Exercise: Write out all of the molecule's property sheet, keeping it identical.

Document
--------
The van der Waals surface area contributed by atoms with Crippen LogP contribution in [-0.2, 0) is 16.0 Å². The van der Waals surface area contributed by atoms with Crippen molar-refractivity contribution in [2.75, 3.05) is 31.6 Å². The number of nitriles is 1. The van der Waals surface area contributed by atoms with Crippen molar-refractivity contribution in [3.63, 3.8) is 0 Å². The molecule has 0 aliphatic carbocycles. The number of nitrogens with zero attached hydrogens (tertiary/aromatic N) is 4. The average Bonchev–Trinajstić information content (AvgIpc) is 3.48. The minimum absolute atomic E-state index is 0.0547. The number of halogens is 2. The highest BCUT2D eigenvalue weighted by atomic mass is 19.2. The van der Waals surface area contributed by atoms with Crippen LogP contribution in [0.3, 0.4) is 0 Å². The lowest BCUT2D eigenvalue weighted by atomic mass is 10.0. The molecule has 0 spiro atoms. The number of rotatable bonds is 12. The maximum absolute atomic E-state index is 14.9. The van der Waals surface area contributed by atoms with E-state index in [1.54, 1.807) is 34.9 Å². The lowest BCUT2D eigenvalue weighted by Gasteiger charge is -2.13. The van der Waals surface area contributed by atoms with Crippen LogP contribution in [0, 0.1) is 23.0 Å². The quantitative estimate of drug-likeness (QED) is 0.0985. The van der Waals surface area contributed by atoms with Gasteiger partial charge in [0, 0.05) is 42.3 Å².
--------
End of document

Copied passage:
The van der Waals surface area contributed by atoms with Crippen LogP contribution in [-0.2, 0) is 16.0 Å². The van der Waals surface area contributed by atoms with Crippen molar-refractivity contribution in [2.75, 3.05) is 31.6 Å². The number of nitriles is 1. The van der Waals surface area contributed by atoms with Crippen molar-refractivity contribution in [3.63, 3.8) is 0 Å². The molecule has 0 aliphatic carbocycles. The number of nitrogens with zero attached hydrogens (tertiary/aromatic N) is 4. The average Bonchev–Trinajstić information content (AvgIpc) is 3.48. The minimum absolute atomic E-state index is 0.0547. The number of halogens is 2. The highest BCUT2D eigenvalue weighted by atomic mass is 19.2. The van der Waals surface area contributed by atoms with Crippen LogP contribution in [0.3, 0.4) is 0 Å². The lowest BCUT2D eigenvalue weighted by atomic mass is 10.0. The molecule has 0 spiro atoms. The number of rotatable bonds is 12. The maximum absolute atomic E-state index is 14.9. The van der Waals surface area contributed by atoms with E-state index in [1.54, 1.807) is 34.9 Å². The lowest BCUT2D eigenvalue weighted by Gasteiger charge is -2.13. The van der Waals surface area contributed by atoms with Crippen LogP contribution in [0, 0.1) is 23.0 Å². The quantitative estimate of drug-likeness (QED) is 0.0985. The van der Waals surface area contributed by atoms with Gasteiger partial charge in [0, 0.05) is 42.3 Å².